The Greatest Rivalries: Ajax Versus Feyenoord

Account KillerAnalyst IAugust 19, 2008

In the third edition of The Greatest Rivalries, I will be looking at Holland's main derby match in the Eredivisie.

Despite PSV Eindhoven dominating domestically in recent times it is the Klassieker between Ajax of Amsterdam and Feyenoord Rotterdam which remains the most important match in the Dutch footballing calendar.

Success in the early years of Dutch football served to create the rivalry between the two clubs, with many league titles and KNVB Cup's being shared between Amsterdam and Rotterdam's flagship clubs.

To date, Ajax are Holland's most successful club ever with 29 Eredivisie titles, more than double the 14 that Feyenoord have to their name. Ajax have also enjoyed far more success on the European stage than any of their domestic counterparts with four European Cup wins compared to just one of Feyenoord (and PSV).

The rivalry between the two clubs can also be seen as a rivalry between Holland's two biggest city's. These games are not only a footballing clash but also one of different cultures and attitudes.

Rotterdam is the industrial heartland of Holland, with one of Europe's biggest ports. Feyenoord is the club of the working man.

Amsterdam, on the other hand, is seen as a cultural city for tourists. People from Rotterdam see Amsterdam as arrogant and lazy.

There is a famous quote from Sparta Rotterdam fan Jules Deelder which can perhaps explain the way Amsterdam is viewed, "Holland's money is earned in Rotterdam, divided in The Hague, and flushed down the toilet in Amsterdam."

Such differences in attitudes between the cities and fans has invariably led to a fractious relationship between fans. In 2004 during a reserve team match between Ajax and Feyenoord, a player for the Rotterdam club, Jorge Acuna, was taken to hospital after being attacked by an Ajax "firm." However, the most infamous incident must be the Beverwijk incident.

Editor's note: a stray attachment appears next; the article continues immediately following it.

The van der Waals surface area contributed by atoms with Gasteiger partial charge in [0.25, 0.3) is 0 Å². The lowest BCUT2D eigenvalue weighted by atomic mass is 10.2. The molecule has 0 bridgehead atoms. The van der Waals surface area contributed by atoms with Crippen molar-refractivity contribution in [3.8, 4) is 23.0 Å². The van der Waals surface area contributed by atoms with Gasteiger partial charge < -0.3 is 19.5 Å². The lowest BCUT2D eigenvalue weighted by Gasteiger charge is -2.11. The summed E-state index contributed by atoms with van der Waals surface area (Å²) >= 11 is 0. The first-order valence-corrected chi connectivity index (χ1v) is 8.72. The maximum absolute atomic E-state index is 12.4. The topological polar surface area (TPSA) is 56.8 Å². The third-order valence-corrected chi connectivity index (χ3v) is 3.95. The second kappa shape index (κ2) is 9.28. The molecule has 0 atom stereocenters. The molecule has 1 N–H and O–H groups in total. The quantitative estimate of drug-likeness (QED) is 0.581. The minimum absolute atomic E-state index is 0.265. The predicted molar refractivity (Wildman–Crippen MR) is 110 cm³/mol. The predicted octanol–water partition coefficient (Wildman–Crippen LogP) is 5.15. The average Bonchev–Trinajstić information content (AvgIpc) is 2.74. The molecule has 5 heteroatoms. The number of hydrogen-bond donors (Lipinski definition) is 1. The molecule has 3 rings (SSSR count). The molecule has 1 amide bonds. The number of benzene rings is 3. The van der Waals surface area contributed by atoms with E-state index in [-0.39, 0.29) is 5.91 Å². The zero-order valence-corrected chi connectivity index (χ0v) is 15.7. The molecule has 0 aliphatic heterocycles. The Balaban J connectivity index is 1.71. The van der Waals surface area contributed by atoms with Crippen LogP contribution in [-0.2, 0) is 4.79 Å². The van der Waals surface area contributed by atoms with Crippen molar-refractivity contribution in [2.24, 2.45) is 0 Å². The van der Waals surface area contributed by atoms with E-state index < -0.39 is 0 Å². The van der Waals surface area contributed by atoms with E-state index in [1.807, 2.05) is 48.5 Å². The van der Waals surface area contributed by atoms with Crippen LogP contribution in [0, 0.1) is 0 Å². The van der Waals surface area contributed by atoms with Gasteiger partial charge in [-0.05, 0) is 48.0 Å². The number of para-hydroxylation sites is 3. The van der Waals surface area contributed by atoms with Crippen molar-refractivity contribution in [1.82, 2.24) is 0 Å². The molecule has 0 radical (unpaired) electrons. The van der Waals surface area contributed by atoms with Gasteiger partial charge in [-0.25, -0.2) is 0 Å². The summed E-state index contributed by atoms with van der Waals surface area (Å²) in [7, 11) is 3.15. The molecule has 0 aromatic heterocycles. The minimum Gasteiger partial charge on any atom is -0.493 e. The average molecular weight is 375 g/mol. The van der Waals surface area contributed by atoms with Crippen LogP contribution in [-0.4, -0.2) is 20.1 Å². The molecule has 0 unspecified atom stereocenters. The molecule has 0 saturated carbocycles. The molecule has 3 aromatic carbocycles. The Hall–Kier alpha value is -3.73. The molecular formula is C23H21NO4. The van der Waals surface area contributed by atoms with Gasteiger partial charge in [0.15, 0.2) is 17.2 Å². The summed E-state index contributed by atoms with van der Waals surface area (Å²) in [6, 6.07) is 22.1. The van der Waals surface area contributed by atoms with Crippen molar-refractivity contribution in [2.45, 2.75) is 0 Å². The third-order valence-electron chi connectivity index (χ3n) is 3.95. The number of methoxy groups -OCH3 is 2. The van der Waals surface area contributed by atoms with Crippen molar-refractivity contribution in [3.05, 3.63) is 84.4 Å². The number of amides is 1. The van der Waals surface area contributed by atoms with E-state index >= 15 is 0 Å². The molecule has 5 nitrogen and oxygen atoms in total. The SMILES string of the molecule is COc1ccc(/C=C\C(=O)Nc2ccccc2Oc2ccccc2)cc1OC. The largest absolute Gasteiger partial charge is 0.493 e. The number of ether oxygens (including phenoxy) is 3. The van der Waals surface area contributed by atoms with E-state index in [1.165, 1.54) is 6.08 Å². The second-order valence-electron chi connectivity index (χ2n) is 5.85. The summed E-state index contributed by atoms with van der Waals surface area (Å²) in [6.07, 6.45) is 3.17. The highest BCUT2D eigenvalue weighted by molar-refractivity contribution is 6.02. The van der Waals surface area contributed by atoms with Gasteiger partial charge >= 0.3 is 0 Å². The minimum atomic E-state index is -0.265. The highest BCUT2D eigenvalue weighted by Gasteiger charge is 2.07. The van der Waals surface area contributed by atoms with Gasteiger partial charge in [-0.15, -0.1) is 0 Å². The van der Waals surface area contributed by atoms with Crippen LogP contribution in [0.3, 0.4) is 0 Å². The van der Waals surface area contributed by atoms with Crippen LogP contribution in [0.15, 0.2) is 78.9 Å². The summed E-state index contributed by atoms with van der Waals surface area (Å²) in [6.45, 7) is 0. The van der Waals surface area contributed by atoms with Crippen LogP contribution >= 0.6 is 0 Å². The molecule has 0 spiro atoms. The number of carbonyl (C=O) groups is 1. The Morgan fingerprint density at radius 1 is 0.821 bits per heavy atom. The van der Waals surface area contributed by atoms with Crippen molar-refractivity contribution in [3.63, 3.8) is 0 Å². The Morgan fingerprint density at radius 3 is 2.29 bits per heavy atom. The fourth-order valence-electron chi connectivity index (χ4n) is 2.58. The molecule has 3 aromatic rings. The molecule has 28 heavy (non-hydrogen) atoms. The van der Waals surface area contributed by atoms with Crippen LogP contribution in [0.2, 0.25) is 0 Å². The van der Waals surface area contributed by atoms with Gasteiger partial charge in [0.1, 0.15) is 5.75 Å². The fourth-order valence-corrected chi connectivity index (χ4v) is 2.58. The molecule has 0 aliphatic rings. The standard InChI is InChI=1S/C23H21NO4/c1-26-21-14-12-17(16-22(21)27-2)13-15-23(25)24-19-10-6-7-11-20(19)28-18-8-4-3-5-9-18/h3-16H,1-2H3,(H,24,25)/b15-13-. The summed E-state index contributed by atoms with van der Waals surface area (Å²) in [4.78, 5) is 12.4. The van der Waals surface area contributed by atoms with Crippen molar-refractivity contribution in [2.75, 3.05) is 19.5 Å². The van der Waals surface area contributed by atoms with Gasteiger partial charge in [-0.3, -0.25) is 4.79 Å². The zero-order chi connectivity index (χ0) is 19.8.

Rival fans came to conflict in the town of Beverwijk near Amsterdam in 1997. Many were injured and one Ajax fan was even killed. Such incidents have acted as the catalyst for some of the most innovative policing methods for football matches in Europe. Violence between fans has reduced as the police have tried to escort fans from buses and trains to the stadiums and match days when the two teams meet.

The Klassieker is yet another example of a match which transcends the definition of ordinary footballing rivalries. This time however, it is not politics and religion which interfere but culture and attitude.

As a neutral observer it seems perhaps that Feyenoord fans are envious of the attention that Amsterdam receives. Ajax are Hlland's most famous club and it seems Feyenoord and Rotterdam are tired of living in their more illustrious neighbours' shadows.

Ajax are seen as arrogant, and as long as Feyenoord and their fans continue to try and bring them down this will continue to be a great rivalry.

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